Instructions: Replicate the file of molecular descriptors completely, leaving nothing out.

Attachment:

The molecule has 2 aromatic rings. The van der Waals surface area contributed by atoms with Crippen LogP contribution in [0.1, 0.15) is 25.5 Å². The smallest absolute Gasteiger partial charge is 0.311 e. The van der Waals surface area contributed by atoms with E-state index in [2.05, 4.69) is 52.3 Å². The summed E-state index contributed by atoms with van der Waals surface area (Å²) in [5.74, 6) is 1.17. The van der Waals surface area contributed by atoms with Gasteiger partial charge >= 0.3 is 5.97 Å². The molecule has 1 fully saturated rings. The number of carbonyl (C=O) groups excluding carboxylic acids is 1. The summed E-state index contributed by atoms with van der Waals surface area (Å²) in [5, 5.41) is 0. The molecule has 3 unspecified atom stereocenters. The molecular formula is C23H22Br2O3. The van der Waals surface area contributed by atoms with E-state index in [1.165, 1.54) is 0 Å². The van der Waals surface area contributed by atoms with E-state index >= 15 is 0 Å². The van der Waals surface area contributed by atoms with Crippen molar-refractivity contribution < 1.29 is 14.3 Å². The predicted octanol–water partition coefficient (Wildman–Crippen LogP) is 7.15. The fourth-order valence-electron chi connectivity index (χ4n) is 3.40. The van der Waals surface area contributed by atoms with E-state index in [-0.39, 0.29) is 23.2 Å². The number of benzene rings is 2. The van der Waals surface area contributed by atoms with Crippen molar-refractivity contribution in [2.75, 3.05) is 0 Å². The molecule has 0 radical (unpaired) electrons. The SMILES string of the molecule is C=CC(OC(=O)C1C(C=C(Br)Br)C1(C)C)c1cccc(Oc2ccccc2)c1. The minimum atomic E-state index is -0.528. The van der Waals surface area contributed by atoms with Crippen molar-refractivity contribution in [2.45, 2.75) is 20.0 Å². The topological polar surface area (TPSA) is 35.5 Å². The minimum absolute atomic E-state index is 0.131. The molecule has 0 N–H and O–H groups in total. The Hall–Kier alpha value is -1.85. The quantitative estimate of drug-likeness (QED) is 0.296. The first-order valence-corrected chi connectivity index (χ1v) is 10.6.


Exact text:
The molecule has 2 aromatic rings. The van der Waals surface area contributed by atoms with Crippen LogP contribution in [0.1, 0.15) is 25.5 Å². The smallest absolute Gasteiger partial charge is 0.311 e. The van der Waals surface area contributed by atoms with E-state index in [2.05, 4.69) is 52.3 Å². The summed E-state index contributed by atoms with van der Waals surface area (Å²) in [5.74, 6) is 1.17. The van der Waals surface area contributed by atoms with Gasteiger partial charge >= 0.3 is 5.97 Å². The molecule has 1 fully saturated rings. The number of carbonyl (C=O) groups excluding carboxylic acids is 1. The summed E-state index contributed by atoms with van der Waals surface area (Å²) in [5, 5.41) is 0. The molecule has 3 unspecified atom stereocenters. The molecular formula is C23H22Br2O3. The van der Waals surface area contributed by atoms with E-state index in [1.165, 1.54) is 0 Å². The van der Waals surface area contributed by atoms with E-state index >= 15 is 0 Å². The van der Waals surface area contributed by atoms with Crippen molar-refractivity contribution < 1.29 is 14.3 Å². The predicted octanol–water partition coefficient (Wildman–Crippen LogP) is 7.15. The fourth-order valence-electron chi connectivity index (χ4n) is 3.40. The van der Waals surface area contributed by atoms with E-state index in [-0.39, 0.29) is 23.2 Å². The number of benzene rings is 2. The van der Waals surface area contributed by atoms with Crippen molar-refractivity contribution in [2.75, 3.05) is 0 Å². The molecule has 0 radical (unpaired) electrons. The SMILES string of the molecule is C=CC(OC(=O)C1C(C=C(Br)Br)C1(C)C)c1cccc(Oc2ccccc2)c1. The minimum atomic E-state index is -0.528. The van der Waals surface area contributed by atoms with Crippen molar-refractivity contribution in [2.45, 2.75) is 20.0 Å². The topological polar surface area (TPSA) is 35.5 Å². The minimum absolute atomic E-state index is 0.131. The molecule has 0 N–H and O–H groups in total. The Hall–Kier alpha value is -1.85. The quantitative estimate of drug-likeness (QED) is 0.296. The first-order valence-corrected chi connectivity index (χ1v) is 10.6.